Genghis Khan and his successors forbade Islamic practices like halal butchering, as well as other restrictions. Muslims had to slaughter sheep in secret. Genghis Khan outright called Muslims and Jews "slaves", and demanded that they follow the Mongol method of eating rather than the halal method. Circumcision was also forbidden. Jews were affected by these laws and forbidden by the Mongols to eat Kosher. Towards the end of the Yuan dynasty, corruption and persecution became so severe that Muslim generals joined the Han Chinese in rebelling against the Mongols. The founder of the Ming dynasty, Hongwu Emperor, led Muslim generals like Lan Yu against the Mongols, whom they defeated in combat. As he made more achievements, Lan Yu became more arrogant, self-indulgent and unbridled. He started abusing his power and status and behaved violently and recklessly, sometimes even showing disrespect towards the emperor. Once, after he seized land from peasants in Dongchang (東昌), an official questioned him on his actions, but Lan Yu drove the official away in anger. In another incident, after Lan Yu returned from a campaign in the north, he arrived at Xifeng Pass (喜峰關), where the guards denied him entry as it was already late at night, but Lan led his men to force his way through. When he was away at war, Lan Yu sometimes also demoted officers at his own will and defied orders, to the extent of going to battle without permission. During his appointment as the Crown Prince's Tutor, Lan Yu was unhappy that his post was lower than the dukes of Song and Ying, so he exclaimed, "Am I not fit to be the Imperial Tutor (太師)?" Some Muslim communities had a name in Chinese which meant "baracks" or "thanks," which many Hui Muslims claim comes from the gratitude which Chinese people have towards them for their role in defeating the Mongols.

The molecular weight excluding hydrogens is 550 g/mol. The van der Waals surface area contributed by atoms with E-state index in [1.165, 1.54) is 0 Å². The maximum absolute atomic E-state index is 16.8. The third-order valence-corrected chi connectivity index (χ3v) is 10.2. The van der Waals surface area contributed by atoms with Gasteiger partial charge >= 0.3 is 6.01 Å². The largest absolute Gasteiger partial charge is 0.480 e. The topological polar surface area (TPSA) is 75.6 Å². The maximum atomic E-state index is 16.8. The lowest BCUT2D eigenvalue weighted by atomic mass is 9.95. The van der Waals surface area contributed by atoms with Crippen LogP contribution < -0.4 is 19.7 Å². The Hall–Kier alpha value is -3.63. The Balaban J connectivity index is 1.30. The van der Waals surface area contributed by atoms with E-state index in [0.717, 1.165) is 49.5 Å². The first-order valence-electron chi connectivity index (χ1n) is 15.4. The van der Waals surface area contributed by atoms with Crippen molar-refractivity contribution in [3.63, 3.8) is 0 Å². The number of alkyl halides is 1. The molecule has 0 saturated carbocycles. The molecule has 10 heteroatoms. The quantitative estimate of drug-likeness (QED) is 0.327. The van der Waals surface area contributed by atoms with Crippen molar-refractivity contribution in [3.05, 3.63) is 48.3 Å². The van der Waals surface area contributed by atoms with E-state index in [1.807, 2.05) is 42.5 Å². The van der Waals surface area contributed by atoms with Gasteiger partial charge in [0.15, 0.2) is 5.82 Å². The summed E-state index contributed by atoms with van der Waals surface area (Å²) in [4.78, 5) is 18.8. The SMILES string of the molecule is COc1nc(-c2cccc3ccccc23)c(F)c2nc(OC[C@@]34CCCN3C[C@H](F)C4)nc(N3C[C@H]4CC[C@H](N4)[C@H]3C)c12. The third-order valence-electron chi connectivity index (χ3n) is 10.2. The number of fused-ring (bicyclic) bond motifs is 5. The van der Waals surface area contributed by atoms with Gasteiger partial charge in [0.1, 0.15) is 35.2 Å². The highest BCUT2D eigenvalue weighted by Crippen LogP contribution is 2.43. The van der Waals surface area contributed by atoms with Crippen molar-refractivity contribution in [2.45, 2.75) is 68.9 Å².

Among all the [subject] alien peoples only the Hui-hui say "we do not eat Mongol food". [Cinggis Qa’an replied:] "By the aid of heaven we have pacified you; you are our slaves. Yet you do not eat our food or drink. How can this be right?" He thereupon made them eat. "If you slaughter sheep, you will be considered guilty of a crime." He issued a regulation to that effect ... [In 1279/1280 under Qubilai] all the Muslims say: "if someone else slaughters [the animal] we do not eat". Because the poor people are upset by this, from now on, Musuluman [Muslim] Huihui and Zhuhu [Jewish] Huihui, no matter who kills [the animal] will eat [it] and must cease slaughtering sheep themselves, and cease the rite of circumcision.
Chinese Muslim explorer and admiral, Zheng He.